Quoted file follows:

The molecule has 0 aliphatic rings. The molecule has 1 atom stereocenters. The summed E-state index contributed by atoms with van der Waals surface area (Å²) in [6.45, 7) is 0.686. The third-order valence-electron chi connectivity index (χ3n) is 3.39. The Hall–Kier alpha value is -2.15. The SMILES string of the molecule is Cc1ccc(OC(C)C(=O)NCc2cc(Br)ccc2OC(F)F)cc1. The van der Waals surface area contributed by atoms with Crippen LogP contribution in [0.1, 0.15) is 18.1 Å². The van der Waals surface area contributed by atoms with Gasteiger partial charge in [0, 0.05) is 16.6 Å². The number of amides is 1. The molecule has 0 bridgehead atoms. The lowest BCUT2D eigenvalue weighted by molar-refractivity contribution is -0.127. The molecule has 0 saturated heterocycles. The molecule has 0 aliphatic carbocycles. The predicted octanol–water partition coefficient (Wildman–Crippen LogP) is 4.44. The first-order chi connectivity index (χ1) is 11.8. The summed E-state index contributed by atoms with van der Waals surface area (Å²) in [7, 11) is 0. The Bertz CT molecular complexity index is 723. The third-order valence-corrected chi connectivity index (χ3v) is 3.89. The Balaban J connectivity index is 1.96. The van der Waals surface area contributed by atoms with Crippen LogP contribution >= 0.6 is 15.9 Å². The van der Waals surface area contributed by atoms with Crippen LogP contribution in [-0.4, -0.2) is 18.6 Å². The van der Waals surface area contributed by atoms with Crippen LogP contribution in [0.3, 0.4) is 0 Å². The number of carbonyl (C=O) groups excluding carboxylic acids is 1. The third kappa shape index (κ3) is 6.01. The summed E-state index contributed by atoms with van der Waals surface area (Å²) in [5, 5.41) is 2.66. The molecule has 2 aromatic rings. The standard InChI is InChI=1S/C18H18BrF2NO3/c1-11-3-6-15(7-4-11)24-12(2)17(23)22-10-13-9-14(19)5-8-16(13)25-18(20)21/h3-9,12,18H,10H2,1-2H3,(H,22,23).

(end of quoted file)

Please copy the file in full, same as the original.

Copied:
The molecule has 0 aliphatic rings. The molecule has 1 atom stereocenters. The summed E-state index contributed by atoms with van der Waals surface area (Å²) in [6.45, 7) is 0.686. The third-order valence-electron chi connectivity index (χ3n) is 3.39. The Hall–Kier alpha value is -2.15. The SMILES string of the molecule is Cc1ccc(OC(C)C(=O)NCc2cc(Br)ccc2OC(F)F)cc1. The van der Waals surface area contributed by atoms with Crippen LogP contribution in [0.1, 0.15) is 18.1 Å². The van der Waals surface area contributed by atoms with Gasteiger partial charge in [0, 0.05) is 16.6 Å². The number of amides is 1. The molecule has 0 bridgehead atoms. The lowest BCUT2D eigenvalue weighted by molar-refractivity contribution is -0.127. The molecule has 0 saturated heterocycles. The molecule has 0 aliphatic carbocycles. The predicted octanol–water partition coefficient (Wildman–Crippen LogP) is 4.44. The first-order chi connectivity index (χ1) is 11.8. The summed E-state index contributed by atoms with van der Waals surface area (Å²) in [7, 11) is 0. The Bertz CT molecular complexity index is 723. The third-order valence-corrected chi connectivity index (χ3v) is 3.89. The Balaban J connectivity index is 1.96. The van der Waals surface area contributed by atoms with Crippen LogP contribution >= 0.6 is 15.9 Å². The van der Waals surface area contributed by atoms with Crippen LogP contribution in [-0.4, -0.2) is 18.6 Å². The van der Waals surface area contributed by atoms with Crippen LogP contribution in [0.3, 0.4) is 0 Å². The number of carbonyl (C=O) groups excluding carboxylic acids is 1. The third kappa shape index (κ3) is 6.01. The summed E-state index contributed by atoms with van der Waals surface area (Å²) in [5, 5.41) is 2.66. The molecule has 2 aromatic rings. The standard InChI is InChI=1S/C18H18BrF2NO3/c1-11-3-6-15(7-4-11)24-12(2)17(23)22-10-13-9-14(19)5-8-16(13)25-18(20)21/h3-9,12,18H,10H2,1-2H3,(H,22,23).